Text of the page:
Incubator Blogs: Markus Raivio — Impactful projects around the world

The TREMOR mentor is one of Finland's leading social innovators, and has been at the forefront of both advocating for change as well as creating it through his many organisations.

Hello, and welcome to another addition to our series of blog posts introducing the mentors behind incubator programmes. This post was made to promote the first edition of our social impact incubator programme, TREMOR. In today's post, we're speaking with Markus Raivio.

After a year-long evaluation process, Kukunori co-founder Markus Raivio was selected as Finland's first Ashoka Fellow in 2022. Raivio, who has created cultural workshops that support the well-being of people with mental health problems, among other things, joins more than 3,800 leading social entrepreneurs from around the world. The network includes Jimmy Wales, creator of Wikipedia, and Nobel Prize-winning microfinance developer Muhammad Yunus. We caught up with Markus to find out what social entrepreneurship is.

Creating a social enterprise to meet modern needs

Kukunori is a social enterprise with a business model that represents 43 mental health, substance abuse and developmental disability advocacy organisations. It also owns Ikinori, a transformation agency that provides training, communication and change design processes. The business’ purpose isn't to generate a profit for shareholders, but to provide resources for future operations.

"We saw that a modern association must be a hybrid: a solid civic base combined with the sale and development of services. Impact is at the heart of the work. It's also about recognising responsibility,” Markus explained emphatically. “Responsible leadership includes the ability to identify challenges and see potential pitfalls. Responsibility requires the courage to highlight shortcomings even at moments when it would be easier to throw up your hands and give up. I believe that social impact is also about strong communication and networking. My own leadership is centered around building collaboration and trust."

A growing organisation – for good

Kukunori's strategy is to do things differently from others - or to do the same things differently - with the vision of bringing people and organisations together to build a new culture of well-being. As a social enterprise, Kukunori not only has extensive international networks at home, but also collaborates on joint projects around the world. As a development organisation, Kukunori wants to create something new and unique, and it seems that the strategy has worked, as turnover has grown strongly as have staff numbers.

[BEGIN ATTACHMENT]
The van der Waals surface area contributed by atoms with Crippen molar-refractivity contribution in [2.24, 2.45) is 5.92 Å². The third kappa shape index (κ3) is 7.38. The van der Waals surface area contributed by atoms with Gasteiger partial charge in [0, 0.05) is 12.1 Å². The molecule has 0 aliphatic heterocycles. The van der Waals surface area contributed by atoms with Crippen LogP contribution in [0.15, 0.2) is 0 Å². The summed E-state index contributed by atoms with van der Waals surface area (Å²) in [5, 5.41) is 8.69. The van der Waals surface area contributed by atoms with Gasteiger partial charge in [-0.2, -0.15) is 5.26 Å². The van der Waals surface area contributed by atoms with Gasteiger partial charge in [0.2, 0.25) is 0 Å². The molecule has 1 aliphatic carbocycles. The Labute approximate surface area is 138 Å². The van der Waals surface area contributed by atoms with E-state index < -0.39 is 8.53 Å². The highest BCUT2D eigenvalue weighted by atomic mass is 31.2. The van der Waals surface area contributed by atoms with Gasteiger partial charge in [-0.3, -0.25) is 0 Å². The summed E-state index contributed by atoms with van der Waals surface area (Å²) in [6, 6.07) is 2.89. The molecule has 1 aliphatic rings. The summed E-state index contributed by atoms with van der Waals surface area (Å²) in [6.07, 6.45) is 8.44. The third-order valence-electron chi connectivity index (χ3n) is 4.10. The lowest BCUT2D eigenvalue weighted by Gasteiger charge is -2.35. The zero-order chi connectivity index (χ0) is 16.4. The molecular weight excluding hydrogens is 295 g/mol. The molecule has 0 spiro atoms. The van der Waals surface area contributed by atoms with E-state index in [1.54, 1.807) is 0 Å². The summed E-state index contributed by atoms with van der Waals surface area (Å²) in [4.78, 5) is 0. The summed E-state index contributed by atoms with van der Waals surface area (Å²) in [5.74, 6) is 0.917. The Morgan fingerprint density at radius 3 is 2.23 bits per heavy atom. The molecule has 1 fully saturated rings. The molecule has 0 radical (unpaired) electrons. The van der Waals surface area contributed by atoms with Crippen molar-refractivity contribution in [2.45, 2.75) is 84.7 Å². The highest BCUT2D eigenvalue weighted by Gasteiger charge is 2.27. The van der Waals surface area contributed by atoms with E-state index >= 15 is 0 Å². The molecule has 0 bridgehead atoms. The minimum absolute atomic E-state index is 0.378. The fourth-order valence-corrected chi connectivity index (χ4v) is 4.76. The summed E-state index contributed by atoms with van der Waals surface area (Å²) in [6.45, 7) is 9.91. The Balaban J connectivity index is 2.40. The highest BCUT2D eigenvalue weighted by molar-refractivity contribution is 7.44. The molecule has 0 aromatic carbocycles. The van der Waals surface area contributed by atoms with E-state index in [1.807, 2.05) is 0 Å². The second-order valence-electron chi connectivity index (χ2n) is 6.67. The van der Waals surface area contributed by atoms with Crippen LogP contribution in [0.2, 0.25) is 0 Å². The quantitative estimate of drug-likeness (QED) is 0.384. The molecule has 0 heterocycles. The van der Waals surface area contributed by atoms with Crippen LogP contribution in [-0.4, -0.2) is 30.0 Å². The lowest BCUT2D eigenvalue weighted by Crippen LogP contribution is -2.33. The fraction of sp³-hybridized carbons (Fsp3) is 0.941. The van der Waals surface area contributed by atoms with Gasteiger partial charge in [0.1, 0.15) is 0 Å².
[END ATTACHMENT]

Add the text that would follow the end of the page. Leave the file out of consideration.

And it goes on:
"It is certainly not the goal. We are not scaling up the organisation, but the innovations we have developed and the operating models we have developed,” assured Markus.

At the moment, Kukunori is working hard on scaling up its operating models. The cultural workshop model for young adults with mental health problems has gained a lot of ground in Finland and Kukunori's member organisations have already set up cultural workshops in 17 different municipalities. The global scalability of the model is also a significant consideration.

"We are committed to working hard over the next few years to achieve this, while simultaneously learning how to do it. Ashoka will be a great support to us in this. The sky is the limit,” Markus mused.

Mentoring to help grow the social innovation field

Markus joined the TREMOR social entrepreneurship incubator programme as a mentor because he wants to support the Finnish social innovation ecosystem.

"Social innovations have the potential to create big changes, like reducing the carbon footprint of consumers in terms of housing, transport, food and other consumption. In many cases, improving people's well-being and inclusion also promotes environmental sustainability, such as by fostering a sharing economy and community spirit."

Social innovations respond to an existing need and thus do not create an artificial need for a product or service, i.e., a consumer's desire to buy a product or service that is not really needed.

"Companies that have sustainability at their core and are able to communicate it clearly will perform the best. For many companies, giving most of their financial success back to the social good is no longer a cost or compensation for profits, but an integral part of the whole business idea. That's how value is shared."

As a pioneer of sustainable and responsible mental health work, it is important to share Markus' ideas. Asked for a comment to the potential TREMOR participants, Markus explained: "I believe that the organisations that are able to have compassion for people will be the successful organisations of the future. I wish you the courage to see the prospects for a better world for all."